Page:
Official Artist
Daniel Chan
Director , Producer , Screenwriter
298,570 views| 113  Posts

Criticism... Can you handle it???

I wanted to write about what Iessons I learned in the year 2009, if I had to boil it down to one thing, if I learned anything this year that I can bring with me to face 2010 is how to handle criticisms...

If you are a writer, director, producer, DOP... when you committ to a project, people are going to make judgements on it and it's very likely that your name would come up in a review somewhere, whether it's on Roger Ebert's site or moviepoopshoot.com...

These days on the internet, everything is a film critic, and everyone has an opinion. I look at it this way, if you devote your life to writing and making films, you will most likely give up on more projects than you would get to make. This is a certainty like death and taxes. So when you look at the projects you do end up making, there will be ones that people like, there will be ones that people don't. It's a free country, not everyone is supposed to like the film you spent 5 years making, it's as simple as that.

We forget sometimes that your ability to make another movie rests on the ability of your last movie to make it's money back. These days, most investors are happy just to breakeven, and if you can't even do that, your future at that particular film company will be very bleak. In the end, it's about money, look at all the Michael Bay haters online, then look at how much money Transformers 2 made...

There will be directors whom you wish would make more films, Todd Fields is one of those for me, he directed "In the bedroom" which is one of my favorites, truth be told, there will always be more Michael Bay haters than there are Todd Fields fans...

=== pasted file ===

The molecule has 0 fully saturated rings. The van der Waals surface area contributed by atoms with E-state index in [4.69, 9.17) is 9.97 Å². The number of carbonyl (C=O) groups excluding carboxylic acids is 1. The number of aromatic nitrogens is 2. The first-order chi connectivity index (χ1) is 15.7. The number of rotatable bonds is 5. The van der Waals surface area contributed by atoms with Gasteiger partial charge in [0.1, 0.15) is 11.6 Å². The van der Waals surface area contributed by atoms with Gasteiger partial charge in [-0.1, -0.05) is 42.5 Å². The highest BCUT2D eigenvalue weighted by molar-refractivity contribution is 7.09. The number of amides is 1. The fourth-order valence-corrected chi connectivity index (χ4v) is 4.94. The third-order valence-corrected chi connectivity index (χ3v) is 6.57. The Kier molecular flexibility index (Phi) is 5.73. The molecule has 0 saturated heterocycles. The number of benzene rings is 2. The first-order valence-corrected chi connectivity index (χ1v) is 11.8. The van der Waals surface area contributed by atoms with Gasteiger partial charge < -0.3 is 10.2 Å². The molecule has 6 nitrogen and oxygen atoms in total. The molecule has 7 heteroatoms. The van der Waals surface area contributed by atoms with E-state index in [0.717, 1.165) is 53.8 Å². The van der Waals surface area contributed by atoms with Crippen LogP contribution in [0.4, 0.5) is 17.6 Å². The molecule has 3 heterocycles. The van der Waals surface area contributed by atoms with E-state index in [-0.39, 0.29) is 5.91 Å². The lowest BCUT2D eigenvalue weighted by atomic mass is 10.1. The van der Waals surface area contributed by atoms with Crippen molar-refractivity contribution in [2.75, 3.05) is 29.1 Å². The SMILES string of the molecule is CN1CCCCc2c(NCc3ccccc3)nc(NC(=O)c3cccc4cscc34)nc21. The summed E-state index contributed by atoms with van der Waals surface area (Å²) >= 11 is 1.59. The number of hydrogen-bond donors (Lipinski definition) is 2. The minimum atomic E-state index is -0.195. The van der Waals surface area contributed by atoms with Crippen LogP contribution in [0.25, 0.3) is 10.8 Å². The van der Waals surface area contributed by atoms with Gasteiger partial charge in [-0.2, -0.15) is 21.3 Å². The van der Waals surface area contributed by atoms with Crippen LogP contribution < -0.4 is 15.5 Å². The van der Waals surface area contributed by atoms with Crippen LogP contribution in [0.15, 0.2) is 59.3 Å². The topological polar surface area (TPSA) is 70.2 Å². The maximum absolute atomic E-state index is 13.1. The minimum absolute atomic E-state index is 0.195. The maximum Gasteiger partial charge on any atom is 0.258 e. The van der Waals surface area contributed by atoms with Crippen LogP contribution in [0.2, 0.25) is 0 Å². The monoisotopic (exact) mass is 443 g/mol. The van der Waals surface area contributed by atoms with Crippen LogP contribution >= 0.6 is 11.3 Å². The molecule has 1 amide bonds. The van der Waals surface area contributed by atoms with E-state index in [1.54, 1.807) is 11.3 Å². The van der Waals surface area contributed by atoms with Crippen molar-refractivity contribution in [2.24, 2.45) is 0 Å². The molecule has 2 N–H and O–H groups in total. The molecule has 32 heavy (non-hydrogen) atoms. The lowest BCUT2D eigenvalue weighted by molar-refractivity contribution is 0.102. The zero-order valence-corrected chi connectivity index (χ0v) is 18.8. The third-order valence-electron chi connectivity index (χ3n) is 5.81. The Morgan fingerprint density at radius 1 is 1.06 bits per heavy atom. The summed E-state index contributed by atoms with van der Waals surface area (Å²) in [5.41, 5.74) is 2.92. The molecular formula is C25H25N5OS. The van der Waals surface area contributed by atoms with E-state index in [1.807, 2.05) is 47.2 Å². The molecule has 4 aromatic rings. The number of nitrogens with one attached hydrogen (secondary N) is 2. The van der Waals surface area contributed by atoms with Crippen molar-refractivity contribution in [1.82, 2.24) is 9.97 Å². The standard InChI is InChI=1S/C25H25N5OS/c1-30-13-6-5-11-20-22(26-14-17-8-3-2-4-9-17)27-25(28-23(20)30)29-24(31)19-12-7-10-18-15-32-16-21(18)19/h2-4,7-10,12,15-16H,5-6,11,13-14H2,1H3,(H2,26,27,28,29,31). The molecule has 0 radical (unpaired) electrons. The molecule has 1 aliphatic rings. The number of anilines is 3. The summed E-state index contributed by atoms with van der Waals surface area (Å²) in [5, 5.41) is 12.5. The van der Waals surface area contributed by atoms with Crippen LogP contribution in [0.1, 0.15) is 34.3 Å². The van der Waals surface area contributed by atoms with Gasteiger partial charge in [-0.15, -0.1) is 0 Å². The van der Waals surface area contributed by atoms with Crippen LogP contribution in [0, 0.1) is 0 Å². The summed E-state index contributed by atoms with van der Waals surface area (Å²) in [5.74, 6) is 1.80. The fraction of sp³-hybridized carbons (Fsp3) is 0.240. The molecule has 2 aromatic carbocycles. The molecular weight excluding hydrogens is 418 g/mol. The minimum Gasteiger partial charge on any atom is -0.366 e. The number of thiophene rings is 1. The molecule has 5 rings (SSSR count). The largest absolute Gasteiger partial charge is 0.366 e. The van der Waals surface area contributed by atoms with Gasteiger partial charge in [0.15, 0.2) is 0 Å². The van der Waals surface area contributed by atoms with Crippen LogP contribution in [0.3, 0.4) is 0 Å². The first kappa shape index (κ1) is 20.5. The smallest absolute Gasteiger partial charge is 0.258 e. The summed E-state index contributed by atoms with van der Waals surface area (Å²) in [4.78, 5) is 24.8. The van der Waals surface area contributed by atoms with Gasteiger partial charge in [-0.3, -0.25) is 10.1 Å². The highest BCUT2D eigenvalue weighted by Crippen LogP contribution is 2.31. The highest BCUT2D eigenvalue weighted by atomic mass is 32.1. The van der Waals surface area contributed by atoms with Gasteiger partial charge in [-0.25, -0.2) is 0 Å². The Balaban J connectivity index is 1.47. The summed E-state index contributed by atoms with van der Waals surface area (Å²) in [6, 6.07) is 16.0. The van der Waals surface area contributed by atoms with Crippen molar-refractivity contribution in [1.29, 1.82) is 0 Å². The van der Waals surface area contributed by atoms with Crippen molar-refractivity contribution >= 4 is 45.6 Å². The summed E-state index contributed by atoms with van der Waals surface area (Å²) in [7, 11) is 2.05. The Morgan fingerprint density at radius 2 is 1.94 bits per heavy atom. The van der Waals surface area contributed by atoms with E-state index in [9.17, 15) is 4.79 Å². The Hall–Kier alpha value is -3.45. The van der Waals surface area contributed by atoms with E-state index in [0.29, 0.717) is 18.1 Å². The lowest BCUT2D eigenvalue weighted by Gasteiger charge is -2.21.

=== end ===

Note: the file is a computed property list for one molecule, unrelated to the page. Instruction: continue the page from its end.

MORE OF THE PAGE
So this is what I learned in 2009, this is the lesson. There is a Chinese saying that is very fitting, "If you want to eat salty, then you should be able to withstand being thirsty..." No one is putting a gun to your head, telling you to do something you don't want to, if you believe enough in something to put your name on it, then you should be responsible for it, whether it turns out to be good or not. Does that mean that you don't have to care what the critics say? NO, that's not what I mean at all.

I met a producer this year and we have been working closely on a script I wrote, after reading my script, he told me on more than a few occassions that, "Listen Daniel, this group of people is your target audience, never forget that, if you want to make this film, then these are the people you must first statisfy, if you can do that, then you have done your job as a director..." I am paraphrasing here, but that is the point, if it's a horror film you want to make, then make sure you scare the shit out of your audience, cos if you fail the horror fans, how will you be able to convince action fans to take a chance in your movie.

The point here is that, if you tell people how scary your movie is, they expect to be scared, and if your movie doesn't deliver that promise, then people are gonna trash you on their blog, it's as simple as that...

I remember the story about when Vincent Gallo's "Brown Bunny" came out in Cannes, there was a 10 minute standing "BOO" after the film ended, half the audience had walked out. Roger Ebert saw the Cannes cut and wrote his review, giving it one star... Vincent Gallo saw this review and retaliated by saying he wishes Cancer on Ebert's colon... If that happened to me before 2009, I would have done the same thing, I would start an Anti-Ebert group on Facebook and trash him back. But if you look closer at the information behind the story, you would realize that Brown Bunny was financed by a Japanese company, Vincent Gallo is huge in Japan, half of his followers are fans of his film Buffallo 66, the other half are fans of his music... As a die hard Vincent Gallo fan myself, I loved Brown Bunny and so did his Japanese fans, cos the DVD sold very well over there. If I was Vincent Gallo, I would be happy about that. Because I have done my duty as a director to please my target audience. So what if Ebert didn't like my film, I didn't make this film for him, but if my career takes a turn and I start working on a film that fits into Ebert's viewership, then that's a different story...